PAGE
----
Reasons to Reject the Law of the Sea Treaty

April 24, 2013

Oceans cover 71 percent of Earth's surface. As the new focal point of the environmental agenda, oceans are the subject of the United Nations Convention on the Law of the Sea Treaty, called LOST. With Secretary of State John Kerry recently outlining the importance of oceanic conservation, a new attempt to ratify LOST should not be surprising, though its ratification would be a disaster, say Iain Murray, an adjunct fellow, and H. Sterling Burnett, a senior fellow, at the National Center for Policy Analysis.

  • LOST intends to socialize/internationalize the ocean by declaring the world's oceans "the common heritage of mankind."
  • Under LOST, any development of ocean resources on the seabed outside the 200-nautical-mile Exclusive Economic Zone off the coast of every sovereign state would require a permit from the treaty's new governing organization called the International Seabed Authority.
  • The Authority would require payments or contributions from states or their sponsored contractors to support developing countries.

LOST is essentially a new world government of the sea that redistributes wealth and seeks to control supply and demand of oceanic resources.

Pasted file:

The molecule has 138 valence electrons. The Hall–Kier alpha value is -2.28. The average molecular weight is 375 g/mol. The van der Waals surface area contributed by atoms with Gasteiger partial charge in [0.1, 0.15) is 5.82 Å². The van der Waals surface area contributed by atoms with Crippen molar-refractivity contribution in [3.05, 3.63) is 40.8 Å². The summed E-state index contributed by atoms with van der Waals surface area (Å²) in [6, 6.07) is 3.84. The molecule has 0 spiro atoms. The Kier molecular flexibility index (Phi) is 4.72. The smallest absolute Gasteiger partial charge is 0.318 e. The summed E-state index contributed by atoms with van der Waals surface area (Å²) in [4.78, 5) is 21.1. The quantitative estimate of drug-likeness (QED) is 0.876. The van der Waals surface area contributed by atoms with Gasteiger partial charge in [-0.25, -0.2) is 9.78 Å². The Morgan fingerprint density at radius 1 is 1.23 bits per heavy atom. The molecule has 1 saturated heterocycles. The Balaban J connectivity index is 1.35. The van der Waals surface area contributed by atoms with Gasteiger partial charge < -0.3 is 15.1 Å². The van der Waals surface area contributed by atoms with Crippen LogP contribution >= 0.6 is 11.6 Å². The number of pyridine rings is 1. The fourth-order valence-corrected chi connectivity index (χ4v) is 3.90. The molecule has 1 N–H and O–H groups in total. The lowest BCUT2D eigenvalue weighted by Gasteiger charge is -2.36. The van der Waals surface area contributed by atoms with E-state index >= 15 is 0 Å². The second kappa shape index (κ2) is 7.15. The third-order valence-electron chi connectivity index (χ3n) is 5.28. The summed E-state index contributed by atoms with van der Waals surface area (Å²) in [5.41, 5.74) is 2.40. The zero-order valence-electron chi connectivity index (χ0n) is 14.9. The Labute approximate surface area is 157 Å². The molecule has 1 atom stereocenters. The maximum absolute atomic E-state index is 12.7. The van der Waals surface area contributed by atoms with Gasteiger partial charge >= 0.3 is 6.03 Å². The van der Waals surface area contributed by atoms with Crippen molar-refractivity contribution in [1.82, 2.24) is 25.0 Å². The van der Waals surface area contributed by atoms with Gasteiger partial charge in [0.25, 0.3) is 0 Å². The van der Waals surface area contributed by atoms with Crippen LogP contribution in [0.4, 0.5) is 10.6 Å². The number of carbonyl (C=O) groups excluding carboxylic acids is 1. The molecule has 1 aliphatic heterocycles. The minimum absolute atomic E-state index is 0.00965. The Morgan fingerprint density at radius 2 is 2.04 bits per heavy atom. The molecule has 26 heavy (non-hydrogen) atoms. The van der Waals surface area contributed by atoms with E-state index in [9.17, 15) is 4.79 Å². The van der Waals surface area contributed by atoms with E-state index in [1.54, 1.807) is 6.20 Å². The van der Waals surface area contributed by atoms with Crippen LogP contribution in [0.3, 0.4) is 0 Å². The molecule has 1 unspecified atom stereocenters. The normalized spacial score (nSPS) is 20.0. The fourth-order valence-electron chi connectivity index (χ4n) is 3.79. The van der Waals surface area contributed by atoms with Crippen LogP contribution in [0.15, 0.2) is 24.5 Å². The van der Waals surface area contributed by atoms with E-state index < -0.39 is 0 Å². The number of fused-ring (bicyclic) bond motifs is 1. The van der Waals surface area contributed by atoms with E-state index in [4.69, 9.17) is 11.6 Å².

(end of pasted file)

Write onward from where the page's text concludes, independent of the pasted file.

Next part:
• The Authority believes that it can create worldwide growth through production and price controls, which will ensure supplies to consumers while promoting just and stable prices.
  • The Authority also has the ability to set up its own company, like a nationalized industry, that would directly explore and exploit resources for the international organization.
  • Central economic planning by the Authority would obstruct free market forces and almost certainly result in the misallocation of resources.

Only the free market is best suited to pick winning or losing proposals. LOST seeks to stop seabed mining, which will result in more mining on land. The end result will be interference in the free market, which subsidizes land-based mining operations and denies the entire world access to seabed resources.

  • The treaty also gives international environmental lobbyists the power to stop economic development and establishes a permanent court to police the treaty.
  • If LOST is ratified into law, its binding directive would provide the platform the environmental movement to minimize emissions of carbon dioxide.
  • The funds transferred from LOST to developing countries could subsidize dangerous regimes in countries that have no access or history of activity on the ocean.

For these reasons, the United States should reject the treaty.

Source: Iain Murray and H. Sterling Burnett, "Law of the Sea Treaty (LOST) Should Walk the Plank," Master Resource, April 19, 2013. Iain Murray, "LOST at Sea," National Center for Policy Analysis, March 25, 2013.

 

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